Next NASA Mars mission to serve as pathfinder for astronauts
It’s no secret that sending the first astronauts to Mars will be a monumental challenge marked with many “firsts.” Given that NASA hasn’t launched a manned mission beyond low-Earth orbit in 47 years – crews will need a guide to show them the way. Enter the next rover the U.S. space agency plans to send to the Red Planet.
Being designed and built at NASA’S Jet Propulsion Laboratory in Pasadena, Mars 2020, the agency’s next robotic mission to the Red Planet, is also being directed to help pave the way for the first humans to visit Mars.
Mars 2020 is an automated mission, one of its goals will include stepping stones for making a human landing on Mars safer, more sustainable, and more comfortable than ever thought possible.
Like a design straight out of a Walt Disney education short, the Mars 2020 rover will feature a remote sensing mast. The mast stands over seven feet in height (2.2 meters), and will be used primarily for the extension of engineering cameras after being deployed shortly after touchdown.
Speaking of touching down, Mars 2020 will feature a high-tech camera system that will “look” down at the Martian surface below it. If the surface is deemed a no-go, the lander will divert to a different area for landing. Known as Terrain Relative Navigation, this system could pave the way for landing larger payloads, including those occupied by humans, on the Martian surface.
The new rover will also use what is known as the Mars Environmental Dynamics Analyzer (MEDA) to collect critical information on the conditions of the weather on Mars’ surface in an attempt to help design and build a more habitable shelter for astronauts once they make the 33.9 million miles (54.6 million kilometers) for themselves.
In addition to learning about the outside environment, it is also planned to have Mars 2020 test a device known as MOXIE, or Mars Oxygen In-Suit Resource Utilization Experiment. Engineers working with MOXIE hope to explore a potential opportunity to convert Carbon Dioxide, the gas that makes up the vast majority of the Martian Atmosphere (about 95 percent), into Oxygen for possible use by the crew and the spacecraft’s engines.
In a new one-of-its kind experiment being conducted by NASA, the agency will be sending samples of five different space suit materials in order to vet the best material for use on future astronaut suits. A device called Scanning Habitable Environments with Raman and Luminescence for Organics and Chemicals (SHERLOC) will help scientists study the effects of the weather on the suit materials.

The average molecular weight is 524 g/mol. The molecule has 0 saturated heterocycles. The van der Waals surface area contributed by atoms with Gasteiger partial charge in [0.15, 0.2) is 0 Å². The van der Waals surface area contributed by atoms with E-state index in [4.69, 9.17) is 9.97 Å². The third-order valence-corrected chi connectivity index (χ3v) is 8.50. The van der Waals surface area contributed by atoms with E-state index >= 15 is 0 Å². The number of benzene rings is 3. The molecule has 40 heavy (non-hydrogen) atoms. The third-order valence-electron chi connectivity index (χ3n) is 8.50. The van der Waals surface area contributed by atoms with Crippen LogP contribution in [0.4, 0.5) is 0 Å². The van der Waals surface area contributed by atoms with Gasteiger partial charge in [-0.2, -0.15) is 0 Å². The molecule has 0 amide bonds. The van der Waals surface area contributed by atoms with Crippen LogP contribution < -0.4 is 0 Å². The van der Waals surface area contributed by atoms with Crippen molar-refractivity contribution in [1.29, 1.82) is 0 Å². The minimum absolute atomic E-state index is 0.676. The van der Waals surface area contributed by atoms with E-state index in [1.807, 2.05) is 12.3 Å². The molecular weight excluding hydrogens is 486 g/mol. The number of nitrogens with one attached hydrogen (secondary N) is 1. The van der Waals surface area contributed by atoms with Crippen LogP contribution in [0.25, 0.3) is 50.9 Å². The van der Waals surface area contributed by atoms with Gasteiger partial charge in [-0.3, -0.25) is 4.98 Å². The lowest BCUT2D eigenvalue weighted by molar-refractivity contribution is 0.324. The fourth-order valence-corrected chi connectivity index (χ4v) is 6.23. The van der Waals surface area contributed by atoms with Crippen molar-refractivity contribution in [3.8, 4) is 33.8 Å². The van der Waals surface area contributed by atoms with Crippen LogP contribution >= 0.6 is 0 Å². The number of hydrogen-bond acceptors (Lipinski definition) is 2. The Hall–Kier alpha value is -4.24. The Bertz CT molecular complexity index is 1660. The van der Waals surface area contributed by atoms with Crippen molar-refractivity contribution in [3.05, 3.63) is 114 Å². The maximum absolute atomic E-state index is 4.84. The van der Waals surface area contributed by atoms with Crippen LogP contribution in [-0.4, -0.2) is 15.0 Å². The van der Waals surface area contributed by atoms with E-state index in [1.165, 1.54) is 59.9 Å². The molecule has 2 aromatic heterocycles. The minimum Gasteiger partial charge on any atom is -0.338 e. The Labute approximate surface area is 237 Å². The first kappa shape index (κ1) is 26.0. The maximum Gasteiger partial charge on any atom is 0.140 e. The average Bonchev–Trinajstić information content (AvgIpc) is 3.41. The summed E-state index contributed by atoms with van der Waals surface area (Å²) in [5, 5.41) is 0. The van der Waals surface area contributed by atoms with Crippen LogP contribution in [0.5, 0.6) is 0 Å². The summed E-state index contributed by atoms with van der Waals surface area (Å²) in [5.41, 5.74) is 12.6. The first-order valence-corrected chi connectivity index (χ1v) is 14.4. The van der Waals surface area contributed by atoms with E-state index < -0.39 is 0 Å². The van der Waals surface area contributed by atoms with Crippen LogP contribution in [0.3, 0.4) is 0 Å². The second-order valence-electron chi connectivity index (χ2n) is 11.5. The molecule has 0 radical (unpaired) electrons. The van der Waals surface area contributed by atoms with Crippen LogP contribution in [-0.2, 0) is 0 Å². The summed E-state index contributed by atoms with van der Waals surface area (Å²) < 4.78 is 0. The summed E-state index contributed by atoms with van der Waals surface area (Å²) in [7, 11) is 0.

The agency considers one of the most crucial milestones to be the Radar Imager for Mars’ Subsurface Experiment (RIMFAX). The sole purpose of this device will be to look down deep within the Martian surface in an attempt to find water in the form of ice, which could later be used by astronauts for drinking water.
Mars 2020 has an expected launch date of July 2020 with a potential landing on the Red Planet slated for February of 2021. If the schedule holds, it should launch from Cape Canaveral Air Force Station’s Space Launch Complex 41 in Florida atop a United Launch Alliance Atlas V 542.
Video courtesy of NASA / JPL
Having a life-long interest in crewed space flight, Desforges’ passion materialized on a family vacation in 1999 when he was able see the launch of Space Shuttle Discovery on STS-96. Since then, Desforges has been an enthusiast of space exploration efforts. He lived in Orlando, Florida for a year, during which time he had the opportunity to witness the flights of the historic CRS-4 and EFT-1 missions in person at Cape Canaveral. He earned his Private Pilot Certificate in 2017, holds a degree in Aviation Management, and currently works as an Operations Analyst in the aviation industry in Georgia.